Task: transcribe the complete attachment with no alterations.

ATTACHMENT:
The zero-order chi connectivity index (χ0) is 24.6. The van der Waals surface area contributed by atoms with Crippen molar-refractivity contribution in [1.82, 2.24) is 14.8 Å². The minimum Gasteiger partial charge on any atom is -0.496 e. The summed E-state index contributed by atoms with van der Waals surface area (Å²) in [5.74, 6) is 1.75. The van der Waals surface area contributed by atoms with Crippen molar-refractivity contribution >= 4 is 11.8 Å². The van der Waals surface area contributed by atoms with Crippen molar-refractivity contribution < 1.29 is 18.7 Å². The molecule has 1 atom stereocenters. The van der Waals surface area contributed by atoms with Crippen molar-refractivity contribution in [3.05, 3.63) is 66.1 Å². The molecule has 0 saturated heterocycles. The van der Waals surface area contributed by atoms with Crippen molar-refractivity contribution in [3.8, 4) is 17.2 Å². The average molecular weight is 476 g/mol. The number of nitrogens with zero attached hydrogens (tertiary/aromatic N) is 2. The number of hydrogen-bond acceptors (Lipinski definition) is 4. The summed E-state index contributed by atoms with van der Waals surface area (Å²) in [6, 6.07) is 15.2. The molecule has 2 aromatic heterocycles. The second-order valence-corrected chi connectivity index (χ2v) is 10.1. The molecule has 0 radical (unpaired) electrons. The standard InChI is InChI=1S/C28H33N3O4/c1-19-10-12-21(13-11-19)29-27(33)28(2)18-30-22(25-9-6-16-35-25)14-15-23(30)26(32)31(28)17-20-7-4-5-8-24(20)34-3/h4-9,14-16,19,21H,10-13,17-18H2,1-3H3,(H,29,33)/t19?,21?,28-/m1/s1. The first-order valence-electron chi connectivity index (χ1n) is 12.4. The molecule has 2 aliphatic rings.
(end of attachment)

The zero-order chi connectivity index (χ0) is 24.6. The van der Waals surface area contributed by atoms with Crippen molar-refractivity contribution in [1.82, 2.24) is 14.8 Å². The minimum Gasteiger partial charge on any atom is -0.496 e. The summed E-state index contributed by atoms with van der Waals surface area (Å²) in [5.74, 6) is 1.75. The van der Waals surface area contributed by atoms with Crippen molar-refractivity contribution >= 4 is 11.8 Å². The van der Waals surface area contributed by atoms with Crippen molar-refractivity contribution < 1.29 is 18.7 Å². The molecule has 1 atom stereocenters. The van der Waals surface area contributed by atoms with Crippen molar-refractivity contribution in [3.05, 3.63) is 66.1 Å². The molecule has 0 saturated heterocycles. The van der Waals surface area contributed by atoms with Crippen molar-refractivity contribution in [3.8, 4) is 17.2 Å². The average molecular weight is 476 g/mol. The number of nitrogens with zero attached hydrogens (tertiary/aromatic N) is 2. The number of hydrogen-bond acceptors (Lipinski definition) is 4. The summed E-state index contributed by atoms with van der Waals surface area (Å²) in [6, 6.07) is 15.2. The molecule has 2 aromatic heterocycles. The second-order valence-corrected chi connectivity index (χ2v) is 10.1. The molecule has 0 radical (unpaired) electrons. The standard InChI is InChI=1S/C28H33N3O4/c1-19-10-12-21(13-11-19)29-27(33)28(2)18-30-22(25-9-6-16-35-25)14-15-23(30)26(32)31(28)17-20-7-4-5-8-24(20)34-3/h4-9,14-16,19,21H,10-13,17-18H2,1-3H3,(H,29,33)/t19?,21?,28-/m1/s1. The first-order valence-electron chi connectivity index (χ1n) is 12.4. The molecule has 2 aliphatic rings.